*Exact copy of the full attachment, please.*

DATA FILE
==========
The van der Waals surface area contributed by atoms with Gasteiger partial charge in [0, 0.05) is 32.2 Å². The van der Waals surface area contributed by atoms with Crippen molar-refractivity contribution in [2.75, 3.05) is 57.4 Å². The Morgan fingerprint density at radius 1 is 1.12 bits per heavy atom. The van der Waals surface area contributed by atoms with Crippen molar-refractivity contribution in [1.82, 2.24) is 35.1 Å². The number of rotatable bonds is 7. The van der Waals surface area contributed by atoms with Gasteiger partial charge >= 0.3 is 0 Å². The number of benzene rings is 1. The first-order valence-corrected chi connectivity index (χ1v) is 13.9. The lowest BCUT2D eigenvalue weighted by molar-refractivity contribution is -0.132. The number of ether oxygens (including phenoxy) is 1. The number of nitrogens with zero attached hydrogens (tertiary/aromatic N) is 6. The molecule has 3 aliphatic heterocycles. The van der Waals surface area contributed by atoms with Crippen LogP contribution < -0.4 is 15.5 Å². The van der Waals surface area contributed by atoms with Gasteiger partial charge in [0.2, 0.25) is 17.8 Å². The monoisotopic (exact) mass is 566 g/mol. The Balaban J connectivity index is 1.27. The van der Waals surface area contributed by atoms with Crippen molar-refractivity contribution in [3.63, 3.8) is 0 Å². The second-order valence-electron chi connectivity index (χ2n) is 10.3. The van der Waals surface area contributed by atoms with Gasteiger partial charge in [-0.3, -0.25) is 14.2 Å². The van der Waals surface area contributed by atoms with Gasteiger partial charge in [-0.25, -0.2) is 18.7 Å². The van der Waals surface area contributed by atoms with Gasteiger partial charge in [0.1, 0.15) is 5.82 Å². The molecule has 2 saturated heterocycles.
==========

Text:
The van der Waals surface area contributed by atoms with Gasteiger partial charge in [0, 0.05) is 32.2 Å². The van der Waals surface area contributed by atoms with Crippen molar-refractivity contribution in [2.75, 3.05) is 57.4 Å². The Morgan fingerprint density at radius 1 is 1.12 bits per heavy atom. The van der Waals surface area contributed by atoms with Crippen molar-refractivity contribution in [1.82, 2.24) is 35.1 Å². The number of rotatable bonds is 7. The van der Waals surface area contributed by atoms with Gasteiger partial charge >= 0.3 is 0 Å². The number of benzene rings is 1. The first-order valence-corrected chi connectivity index (χ1v) is 13.9. The lowest BCUT2D eigenvalue weighted by molar-refractivity contribution is -0.132. The number of ether oxygens (including phenoxy) is 1. The number of nitrogens with zero attached hydrogens (tertiary/aromatic N) is 6. The molecule has 3 aliphatic heterocycles. The van der Waals surface area contributed by atoms with Crippen LogP contribution < -0.4 is 15.5 Å². The van der Waals surface area contributed by atoms with Gasteiger partial charge in [0.2, 0.25) is 17.8 Å². The monoisotopic (exact) mass is 566 g/mol. The Balaban J connectivity index is 1.27. The van der Waals surface area contributed by atoms with Crippen molar-refractivity contribution in [3.63, 3.8) is 0 Å². The second-order valence-electron chi connectivity index (χ2n) is 10.3. The van der Waals surface area contributed by atoms with Gasteiger partial charge in [-0.3, -0.25) is 14.2 Å². The van der Waals surface area contributed by atoms with Gasteiger partial charge in [-0.25, -0.2) is 18.7 Å². The van der Waals surface area contributed by atoms with Gasteiger partial charge in [0.1, 0.15) is 5.82 Å². The molecule has 2 saturated heterocycles.